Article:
In the summer before my first year of college I applied for and was given a paid programming internship. In the interview, it was clear that I wasn't sure about the time commitment I would be able to make during the school year, but that during the breaks I would be able to work full time. I did work full time over that summer and during the breaks since then, but during the school quarters, I've worked only 10 hours a week.

The work environment is very fast-paced there, so it's difficult for me to be productive when I'm only there for 5 hours on two days of the week. There are two main problems. First is that every time I go in, I need to catch up on what's been done since last time I was there (and anything else I'm not up to speed on) and then work on top of that. Second, I can only work on quick and simple tasks, since I might not complete anything else in the time that I'm at work.

I've now been offered a remote job with much better pay and in a field that I am much better in than my current job. My hesitation in accepting is that I'll be burning a bridge with my current company to leave before I've had a chance to do any significant work for them.

I haven't brought up my concerns about lack of productivity to my manager because I don't think there's anything that can be changed. I simply can't work more hours and I can't do much more with the hours I am working.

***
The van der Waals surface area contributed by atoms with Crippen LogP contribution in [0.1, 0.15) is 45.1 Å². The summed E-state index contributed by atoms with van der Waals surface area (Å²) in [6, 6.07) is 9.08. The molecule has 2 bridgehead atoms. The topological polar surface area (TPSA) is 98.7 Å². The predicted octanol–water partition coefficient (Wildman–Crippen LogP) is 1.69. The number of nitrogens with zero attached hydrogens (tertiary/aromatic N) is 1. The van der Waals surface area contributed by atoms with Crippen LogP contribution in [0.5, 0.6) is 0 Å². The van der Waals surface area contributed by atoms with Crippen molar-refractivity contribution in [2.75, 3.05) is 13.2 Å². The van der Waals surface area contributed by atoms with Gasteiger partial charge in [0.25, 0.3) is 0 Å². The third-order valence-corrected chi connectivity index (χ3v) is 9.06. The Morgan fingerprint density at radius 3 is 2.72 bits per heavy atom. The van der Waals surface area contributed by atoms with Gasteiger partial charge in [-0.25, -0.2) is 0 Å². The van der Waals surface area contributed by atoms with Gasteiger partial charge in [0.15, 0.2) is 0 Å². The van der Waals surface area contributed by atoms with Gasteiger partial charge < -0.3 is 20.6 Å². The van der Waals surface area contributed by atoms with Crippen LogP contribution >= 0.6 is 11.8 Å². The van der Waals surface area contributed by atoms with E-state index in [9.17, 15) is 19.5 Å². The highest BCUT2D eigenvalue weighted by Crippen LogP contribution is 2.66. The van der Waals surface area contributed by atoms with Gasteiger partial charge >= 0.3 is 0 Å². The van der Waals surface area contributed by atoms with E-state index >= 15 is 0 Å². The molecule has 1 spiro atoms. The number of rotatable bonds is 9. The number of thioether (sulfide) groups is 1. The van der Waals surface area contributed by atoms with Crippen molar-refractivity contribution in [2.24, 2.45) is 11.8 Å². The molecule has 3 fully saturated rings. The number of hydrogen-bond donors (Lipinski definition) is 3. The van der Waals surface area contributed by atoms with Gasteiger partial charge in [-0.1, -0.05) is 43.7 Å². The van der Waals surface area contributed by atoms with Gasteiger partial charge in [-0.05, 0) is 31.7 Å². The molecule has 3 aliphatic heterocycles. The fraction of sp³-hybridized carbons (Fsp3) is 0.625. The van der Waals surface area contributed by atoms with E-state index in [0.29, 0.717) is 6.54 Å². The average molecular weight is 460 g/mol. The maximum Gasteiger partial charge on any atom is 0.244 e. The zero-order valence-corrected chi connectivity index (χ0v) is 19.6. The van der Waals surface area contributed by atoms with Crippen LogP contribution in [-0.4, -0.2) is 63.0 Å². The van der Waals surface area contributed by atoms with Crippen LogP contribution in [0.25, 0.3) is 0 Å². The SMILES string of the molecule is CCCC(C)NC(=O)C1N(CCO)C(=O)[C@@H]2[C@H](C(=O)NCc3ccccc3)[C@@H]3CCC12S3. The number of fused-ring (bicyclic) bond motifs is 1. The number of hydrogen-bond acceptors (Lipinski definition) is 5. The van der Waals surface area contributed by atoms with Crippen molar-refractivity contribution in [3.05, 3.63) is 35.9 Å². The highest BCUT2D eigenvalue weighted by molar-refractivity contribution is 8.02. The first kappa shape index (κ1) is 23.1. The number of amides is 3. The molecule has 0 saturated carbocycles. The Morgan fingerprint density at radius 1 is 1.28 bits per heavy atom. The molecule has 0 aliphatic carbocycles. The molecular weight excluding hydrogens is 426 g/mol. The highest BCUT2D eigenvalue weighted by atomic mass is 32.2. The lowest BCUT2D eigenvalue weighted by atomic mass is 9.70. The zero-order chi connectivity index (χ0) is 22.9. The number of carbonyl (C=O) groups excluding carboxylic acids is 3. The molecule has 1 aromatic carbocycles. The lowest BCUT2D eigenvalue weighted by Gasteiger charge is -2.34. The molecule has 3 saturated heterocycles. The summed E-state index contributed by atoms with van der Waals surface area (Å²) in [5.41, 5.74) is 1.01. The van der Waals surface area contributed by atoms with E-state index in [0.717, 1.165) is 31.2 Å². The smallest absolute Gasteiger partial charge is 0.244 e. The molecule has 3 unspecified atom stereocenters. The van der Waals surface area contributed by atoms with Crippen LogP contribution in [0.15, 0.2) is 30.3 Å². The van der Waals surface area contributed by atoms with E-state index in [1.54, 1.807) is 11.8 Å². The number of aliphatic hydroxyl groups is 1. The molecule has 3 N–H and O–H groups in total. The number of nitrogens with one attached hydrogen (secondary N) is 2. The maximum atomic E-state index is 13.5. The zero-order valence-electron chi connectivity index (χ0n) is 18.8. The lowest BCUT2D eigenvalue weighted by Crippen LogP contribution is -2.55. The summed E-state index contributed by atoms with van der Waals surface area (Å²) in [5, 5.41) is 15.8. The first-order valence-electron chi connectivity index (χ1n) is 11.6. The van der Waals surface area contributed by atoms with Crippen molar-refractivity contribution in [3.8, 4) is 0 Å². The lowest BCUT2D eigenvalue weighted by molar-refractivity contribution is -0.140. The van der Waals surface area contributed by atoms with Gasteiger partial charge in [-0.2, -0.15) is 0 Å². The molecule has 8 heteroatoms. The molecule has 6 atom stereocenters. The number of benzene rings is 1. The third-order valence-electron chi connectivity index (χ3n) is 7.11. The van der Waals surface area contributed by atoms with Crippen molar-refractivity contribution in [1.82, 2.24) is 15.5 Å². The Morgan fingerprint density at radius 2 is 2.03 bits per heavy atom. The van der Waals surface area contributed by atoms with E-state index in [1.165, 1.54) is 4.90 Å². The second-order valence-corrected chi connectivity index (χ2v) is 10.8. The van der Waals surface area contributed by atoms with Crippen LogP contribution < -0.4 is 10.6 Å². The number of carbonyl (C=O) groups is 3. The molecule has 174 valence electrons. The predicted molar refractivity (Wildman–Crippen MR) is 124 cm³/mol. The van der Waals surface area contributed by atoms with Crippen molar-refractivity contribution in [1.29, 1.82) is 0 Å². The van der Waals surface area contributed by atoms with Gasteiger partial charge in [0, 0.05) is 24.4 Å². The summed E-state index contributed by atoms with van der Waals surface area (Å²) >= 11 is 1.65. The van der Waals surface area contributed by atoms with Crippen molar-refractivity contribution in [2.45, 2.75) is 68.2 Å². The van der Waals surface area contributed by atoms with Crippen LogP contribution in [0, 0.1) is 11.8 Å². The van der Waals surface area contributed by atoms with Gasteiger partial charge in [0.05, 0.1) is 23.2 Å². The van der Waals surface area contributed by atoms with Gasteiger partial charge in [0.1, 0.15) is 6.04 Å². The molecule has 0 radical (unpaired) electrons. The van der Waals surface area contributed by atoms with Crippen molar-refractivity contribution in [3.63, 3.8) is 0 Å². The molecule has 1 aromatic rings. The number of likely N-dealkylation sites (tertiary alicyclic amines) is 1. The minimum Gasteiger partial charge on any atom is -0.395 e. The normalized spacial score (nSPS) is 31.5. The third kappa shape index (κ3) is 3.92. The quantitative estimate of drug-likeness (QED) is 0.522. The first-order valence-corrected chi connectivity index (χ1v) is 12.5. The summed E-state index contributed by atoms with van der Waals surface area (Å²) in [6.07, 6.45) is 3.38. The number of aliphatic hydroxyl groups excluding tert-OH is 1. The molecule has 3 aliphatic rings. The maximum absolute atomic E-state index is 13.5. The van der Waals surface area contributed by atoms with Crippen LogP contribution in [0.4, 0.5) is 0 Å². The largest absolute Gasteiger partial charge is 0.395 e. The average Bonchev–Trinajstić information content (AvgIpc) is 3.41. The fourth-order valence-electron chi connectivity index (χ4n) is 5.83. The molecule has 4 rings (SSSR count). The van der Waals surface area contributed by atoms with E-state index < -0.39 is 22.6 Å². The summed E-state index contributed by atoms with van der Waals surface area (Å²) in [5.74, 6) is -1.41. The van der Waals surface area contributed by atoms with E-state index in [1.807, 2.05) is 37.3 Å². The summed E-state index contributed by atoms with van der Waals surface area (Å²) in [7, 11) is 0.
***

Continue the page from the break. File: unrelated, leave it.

I've read many of the questions here, so I know the general advice is that the employer should expect that an employee can and will leave. My manager is a very reasonable person and someone I get along with, so perhaps he would handle it well, but I'm worried that this will be unexpected.

2 Answers 2


It's an internship, which has two purposes: your growth, and the company getting to evaluate a potential future employee at very low cost. You don't have a long-term commitment with them.

I would have a meeting with your current supervisor and tell him about this other opportunity and that you want to experience another corporate culture and try your hand at different challenges before you graduate. He may try to influence your transition date, but he'll almost certainly be quite supportive of your choice. It's much much easier for them if you leave now, as an intern who doesn't have major responsibilities, than if this happened after graduating and working full-time with them for a year or two.

You may close a door if you say that your current environment isn't a good fit, etc., in the sense that they might or might not let you come back if you change your mind. But I don't see any risk of souring the relationship or losing a good recommendation, because you chose not to intern with the same group throughout your undergraduate years.


Let's put it this way: looking forward, the chances are infinitesimal that you are going to be able to do anything for your current employer on 10 hours a week. In this case, the past is a pretty good prediction of the future. Hand in the two-week notice, say something nice to your employer about your experience working for him, ask for a reference and just get out of there. To be cynical, I am pretty sure that your employer will have no trouble getting a replacement for you since you barely got anything done - In case you didn't get it yet, you won't be missed :) And you are doing the replacement a favor by vacating the premises since the odds are good that the replacement needs the money and the sooner you vacate the premises, the sooner the replacement can have some money coming in.

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